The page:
Your Story’s Weakest Link Revealed

“People have forgotten how to tell a story.” – Steven Spielberg

Jane Friedman used that Spielberg quote to introduce What Is a Story?, a popular article published on her site by guest contributor Philip Martin.

As Jane wrote, “It may seem to address a simplistic question, but I must agree with Steven Spielberg. . .So I hope you won’t be too proud to remind yourself what storytelling is all about.”

In reading (and re-reading) the article, my thoughts crystalized around what most stories lack, a precarious flaw that can cripple a story’s magic and potential.

No space for imagination.

Good editors know this well.

Good editors whittle down a story to its essential elements. Part of this is for improved readability. Part of this is for crisper plot development. Part of this is for sharper argumentation. Or world building. Or dialogue.

But the story’s real charisma comes not from these individual improvements but rather from the forging of these links together. (The whole is greater than the sum of its parts.) Such forging manifests in a light, sharp and strong story, a truly awesome power to behold.

This lightness, sharpness and strength creates space for the reader’s imagination to breathe. Rather than suffocating in endless details and exhaustive plot, the reader’s mind is granted the opportunity to truly “read between the lines,” which is nothing more than permission to indulge their playful curiosity.

Martin explains it thusly. . .

“You want to communicate to your audience: Here’s the best of what happened. I’ve chosen from my bag of storytelling tricks the best way to tell this tale to delight you the most. Pay attention! Details I select will be important. Yet, I will leave room for your imagination, dear listener or reader, to come into play.”

Unfortunately, many writer’s (if not most) tend to apply equal weight to all their writing. This “everything is of utmost importance” attitude weakens the punch of the story by starving it of oxygen. To save the story, the truth must be accepted – that while all the elements may be of equal quality, they are not of equal importance to the nature and needs of the story.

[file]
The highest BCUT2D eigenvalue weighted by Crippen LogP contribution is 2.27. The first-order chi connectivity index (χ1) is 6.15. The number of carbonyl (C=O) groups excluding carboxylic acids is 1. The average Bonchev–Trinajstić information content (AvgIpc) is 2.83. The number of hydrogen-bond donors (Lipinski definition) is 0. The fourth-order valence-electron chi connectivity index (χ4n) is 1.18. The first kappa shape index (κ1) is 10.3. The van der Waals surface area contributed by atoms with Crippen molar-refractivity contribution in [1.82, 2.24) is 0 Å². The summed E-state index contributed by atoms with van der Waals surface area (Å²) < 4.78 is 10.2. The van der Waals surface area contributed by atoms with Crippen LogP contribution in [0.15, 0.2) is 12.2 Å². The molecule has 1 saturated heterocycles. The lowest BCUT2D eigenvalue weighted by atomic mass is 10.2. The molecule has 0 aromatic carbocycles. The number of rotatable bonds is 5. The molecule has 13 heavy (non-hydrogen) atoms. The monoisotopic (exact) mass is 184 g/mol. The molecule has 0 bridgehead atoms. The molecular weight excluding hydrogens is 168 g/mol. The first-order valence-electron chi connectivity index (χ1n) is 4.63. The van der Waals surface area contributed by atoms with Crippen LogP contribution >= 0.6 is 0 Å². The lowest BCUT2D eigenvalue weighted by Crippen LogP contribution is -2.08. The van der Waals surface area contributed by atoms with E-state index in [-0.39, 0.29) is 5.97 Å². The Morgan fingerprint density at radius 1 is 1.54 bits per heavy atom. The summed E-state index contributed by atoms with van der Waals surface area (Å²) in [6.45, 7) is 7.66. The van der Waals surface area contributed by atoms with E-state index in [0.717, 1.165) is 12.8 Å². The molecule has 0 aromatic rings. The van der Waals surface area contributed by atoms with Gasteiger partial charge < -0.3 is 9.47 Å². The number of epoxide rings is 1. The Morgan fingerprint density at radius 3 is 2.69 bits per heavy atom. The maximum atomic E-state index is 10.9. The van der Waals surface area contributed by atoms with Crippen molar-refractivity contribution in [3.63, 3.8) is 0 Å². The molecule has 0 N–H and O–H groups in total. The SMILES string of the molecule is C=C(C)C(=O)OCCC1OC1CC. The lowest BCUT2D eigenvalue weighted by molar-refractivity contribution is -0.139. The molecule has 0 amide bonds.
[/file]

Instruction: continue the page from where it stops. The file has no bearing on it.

Legendary editor Robert Gottlieb explains it best. As advice to editors, he once said, “your job with [an overly passionate] writer is to be able to say, ‘You may have done an equally brilliant job on all of these things, but this has more weight than that, and you have to give some of that up.’”

Martin echoes this view with a glimpse from his own life, “I know would-be storytellers whose flaw is that they tell too much.”

Hence the need to simplify, which is the womb of imagination.

We’ve all left this force before, both in its weak and strong forms.

We’ve all read well developed, skillfully written books that were burdensome and boring on account of their insufferable detail. Conversely, we’ve all read less-than-masterful stories that were enchanting thanks to their curiosity-stoking nature.

And on wonderful occasions, we’ve all experienced those magical reads that are true paragons of storytelling owing to their keen descriptiveness that invites us to imagine more.

Considering all this, I’m left with one conclusion: that the many ailments that may corrode a story’s irresistibility, contagiousness and “staying power” are all born from stifled imagination.

Agree? Disagree? I’d love to hear your thoughts in the comments.